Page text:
July 22, 1972: Fire in Blacksville Number One Kills Nine Miners
On July 22, 1972, a fire broke out at the Blacksville Number 1 mine in Monongalia County. It was sparked by a continuous mining machine that came into contact with an electric wire.
The volatile Pittsburgh coal seam at Blacksville ignited quickly. At the time, 43 men were underground; 34 escaped, but nine men who were working deep in the mine died after inhaling smoke and fumes. Days later, the mine was sealed at the surface to protect rescue workers from potential explosions.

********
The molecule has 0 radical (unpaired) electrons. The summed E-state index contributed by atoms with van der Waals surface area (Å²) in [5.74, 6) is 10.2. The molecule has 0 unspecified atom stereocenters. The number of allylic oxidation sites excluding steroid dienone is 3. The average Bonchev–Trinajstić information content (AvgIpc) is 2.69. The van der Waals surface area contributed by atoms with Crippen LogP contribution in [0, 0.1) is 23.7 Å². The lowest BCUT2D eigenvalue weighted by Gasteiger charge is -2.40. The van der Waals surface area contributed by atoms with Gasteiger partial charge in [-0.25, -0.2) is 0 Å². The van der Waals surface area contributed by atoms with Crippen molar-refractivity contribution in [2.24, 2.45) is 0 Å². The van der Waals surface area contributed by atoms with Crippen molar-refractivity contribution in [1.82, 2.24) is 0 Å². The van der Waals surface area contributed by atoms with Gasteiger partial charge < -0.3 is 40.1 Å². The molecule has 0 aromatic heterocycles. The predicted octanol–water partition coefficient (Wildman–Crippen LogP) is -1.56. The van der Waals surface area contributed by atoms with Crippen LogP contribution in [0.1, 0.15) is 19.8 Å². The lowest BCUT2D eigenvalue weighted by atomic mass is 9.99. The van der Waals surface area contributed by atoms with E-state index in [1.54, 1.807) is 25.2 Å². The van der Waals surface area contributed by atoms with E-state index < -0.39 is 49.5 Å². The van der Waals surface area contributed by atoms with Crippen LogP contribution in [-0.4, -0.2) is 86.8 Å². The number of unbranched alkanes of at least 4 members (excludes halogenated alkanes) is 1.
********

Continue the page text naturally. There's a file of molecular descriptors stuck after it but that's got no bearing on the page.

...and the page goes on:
Blacksville Number 1 was eventually reopened, and coal mining resumed. However, by 1992, Number 1 had reached the end of its useful life and was being sealed up to reduce air intake into the shaft. On March 19 of that year, while drainage pipes were being welded together and placed into the production shaft, a spark fell and ignited methane gas in the shaft. The resulting explosion killed four miners and seriously injured two others. A judge later found that the Consolidation Coal Company, which owned Blacksville Number 1, had failed to follow proper safety precautions when sealing the mine.